BEIRUT: The Al-Qaeda-breakaway Islamic State of Iraq and Greater Syria has prevented food and medical supplies from reaching some neighborhoods in an eastern Syrian city, an activist group said Friday.
The Britain-based Syrian Observatory for Human Rights said the siege is mostly on rebel-held neighborhoods of Deir al-Zor.
The Observatory said that an offensive by ISIS in eastern Syria against rival Islamic rebel factions has killed more than 640 people and uprooted at least 130,000 since the end of April.
ISIS’ campaign in the oil-rich Deir al-Zor province appears aimed at linking the large expanse of territory under its control in northern and eastern Syria with areas it has captured in neighboring Iraq. It seized that country’s second-largest city of Mosul and other areas earlier this week in a lightning advance toward Baghdad.
The group, which is largely composed of foreign jihadists, has made significant headway in Syria over the past six weeks, seizing towns and villages in heavy fighting against the Al-Qaeda-affiliated Nusra Front and other Islamic rebel groups.
The Islamic State recently captured a bridge on the Euphrates river that was the main entrance to rebel-held parts of the city, which is contested by rebels and government forces, the Observatory said.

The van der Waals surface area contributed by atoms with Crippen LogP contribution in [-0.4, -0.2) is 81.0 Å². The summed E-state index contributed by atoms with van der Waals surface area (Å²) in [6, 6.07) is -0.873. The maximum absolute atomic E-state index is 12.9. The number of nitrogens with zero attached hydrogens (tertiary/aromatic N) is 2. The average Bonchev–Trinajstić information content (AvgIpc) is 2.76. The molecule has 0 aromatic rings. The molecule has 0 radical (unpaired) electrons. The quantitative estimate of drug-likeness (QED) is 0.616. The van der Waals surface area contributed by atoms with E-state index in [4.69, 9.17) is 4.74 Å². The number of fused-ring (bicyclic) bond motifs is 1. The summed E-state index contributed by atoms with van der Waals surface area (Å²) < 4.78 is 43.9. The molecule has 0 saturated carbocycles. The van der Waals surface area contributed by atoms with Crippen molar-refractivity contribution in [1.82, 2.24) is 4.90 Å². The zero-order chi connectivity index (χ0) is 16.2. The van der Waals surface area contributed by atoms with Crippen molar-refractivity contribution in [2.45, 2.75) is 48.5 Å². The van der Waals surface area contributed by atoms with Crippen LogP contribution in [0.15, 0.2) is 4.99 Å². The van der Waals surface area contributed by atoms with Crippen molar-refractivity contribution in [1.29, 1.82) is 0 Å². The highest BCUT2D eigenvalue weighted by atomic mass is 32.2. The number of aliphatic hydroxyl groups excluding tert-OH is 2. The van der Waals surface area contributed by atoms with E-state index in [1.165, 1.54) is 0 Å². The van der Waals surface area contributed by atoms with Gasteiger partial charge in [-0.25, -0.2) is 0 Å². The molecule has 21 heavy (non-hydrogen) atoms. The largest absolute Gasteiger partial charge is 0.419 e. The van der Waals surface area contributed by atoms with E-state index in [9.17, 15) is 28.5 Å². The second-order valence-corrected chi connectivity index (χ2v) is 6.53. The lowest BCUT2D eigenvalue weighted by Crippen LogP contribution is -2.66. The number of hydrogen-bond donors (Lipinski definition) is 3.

The Observatory, which has a network of activists around Syria, said the Islamic State is preventing vehicles from entering or leaving the neighborhoods, home to 25,000 people.
“Some residents have informed activists with the Observatory that there is food only to keep residents inside the city alive,” it said.
Syrian government forces and rebels have besieged several areas over the course of the 3-year-old civil war in a bid to starve out their opponents, a tactic that has been condemned by the United Nations and human rights groups.
Elsewhere in the country, government forces bombed Homs, Deraa and Aleppo, where at least six civilians were killed, according to the Local Coordination Committees, another activist network.
Also Friday, A Belgian court ordered that 46 suspected members of a radical Islamist group, believed to be involved in sending young fighters to Syria, stand trial later this year.
Sixteen people alleged to be part of Sharia4Belgium, including its head Fouad Belkacem, face charges of leading a terrorist organization, the federal justice office said.
The remaining 30 will be tried on charges of belonging to Sharia4Belgium, it said.
However, only eight of the 46 ordered to face trial are currently in Belgium, scene last month of an attack at a Jewish museum in Brussels that left four people dead and shocked the country.
The others are believed to be in Syria where some of them may have been killed, the federal justice office said.
“The trial is likely to take place in September, at the earliest,” a judiciary spokesman was quoted as saying by the Belga news agency.
Sharia4Belgium, based in the northern port city of Antwerp, campaigned for the introduction of Sharia Islamic law in the country.
In 2012, it said it was disbanding but the authorities suspect that it has continued to recruit dozens of volunteers to fight in Syria.
The attack at the Jewish museum in the center of Brussels has raised fears of a resurgence of anti-Semitic violence in Europe and of terror strikes from foreign fighters returning from Syria.
Belgium has been active in working with its EU partners to tackle the problem and leaders of the G7 industrialized nations recently also agreed to take up the issue.